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Illinois Enacts Legislation Fundamentally Changing Taxation of Car Leases


May 2, 2014

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1 minute


Governor Quinn recently signed Public Act 98-0628 into law which subjects motor vehicle leases of more than one year to Illinois Retailers’ Occupation (Sales) Tax on each lease payment. This is a significant change in the law which previously subjected the lessor to tax when the vehicle was acquired for lease (and not on each payment). Motor vehicle leases of one year or less will generally continue to be subject to the Automobile Renting Occupation Tax.

Notably, this law eliminates a trade-in credit for both the lessor (e.g., an advance trade-in credit), and for the lessee trading in a vehicle against the new lease, regardless of whether the trade-in value is assigned to the lessor by the lessee.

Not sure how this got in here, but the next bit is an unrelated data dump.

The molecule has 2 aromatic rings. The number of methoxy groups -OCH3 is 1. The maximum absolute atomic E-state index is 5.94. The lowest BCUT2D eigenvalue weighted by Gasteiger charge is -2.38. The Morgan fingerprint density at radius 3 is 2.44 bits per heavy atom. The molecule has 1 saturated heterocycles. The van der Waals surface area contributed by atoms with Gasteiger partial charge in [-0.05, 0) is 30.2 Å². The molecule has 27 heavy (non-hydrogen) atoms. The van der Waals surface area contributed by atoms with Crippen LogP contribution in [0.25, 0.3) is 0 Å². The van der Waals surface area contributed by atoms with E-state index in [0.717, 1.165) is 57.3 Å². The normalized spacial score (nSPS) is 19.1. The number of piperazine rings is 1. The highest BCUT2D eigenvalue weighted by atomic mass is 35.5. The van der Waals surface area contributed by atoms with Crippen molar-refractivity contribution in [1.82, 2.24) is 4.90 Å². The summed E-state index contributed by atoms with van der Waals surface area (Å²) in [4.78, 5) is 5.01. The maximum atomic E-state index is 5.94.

Notwithstanding the loss of a possible trade-in credit, the cost to lease a car will generally be lower under the new law since tax will be based on each lease payment (plus related fees and charges), and not on the full capitalized cost of the car.  Currently, a consumer must pay sales tax on the full cost of the car even though he or she may only be leasing it for 24 or 36 months.

This change in the law aligns Illinois with 47 other states that impose a sales tax on the lease payment stream.  It is also expected to generate additional revenue for the state.

We expect the Illinois Department of Revenue will issue guidance on a number of open issues, including the implementation of the law and whether or not there will be any transition rules to address the utilization of pre-existing advance trade-in credits so such credits would not expire worthless.

The change in the law is effective January 1, 2015.

If you have any questions, please do not hesitate to contact a member of the Levenfeld Pearlstein Tax Group.

Filed under: Tax Planning

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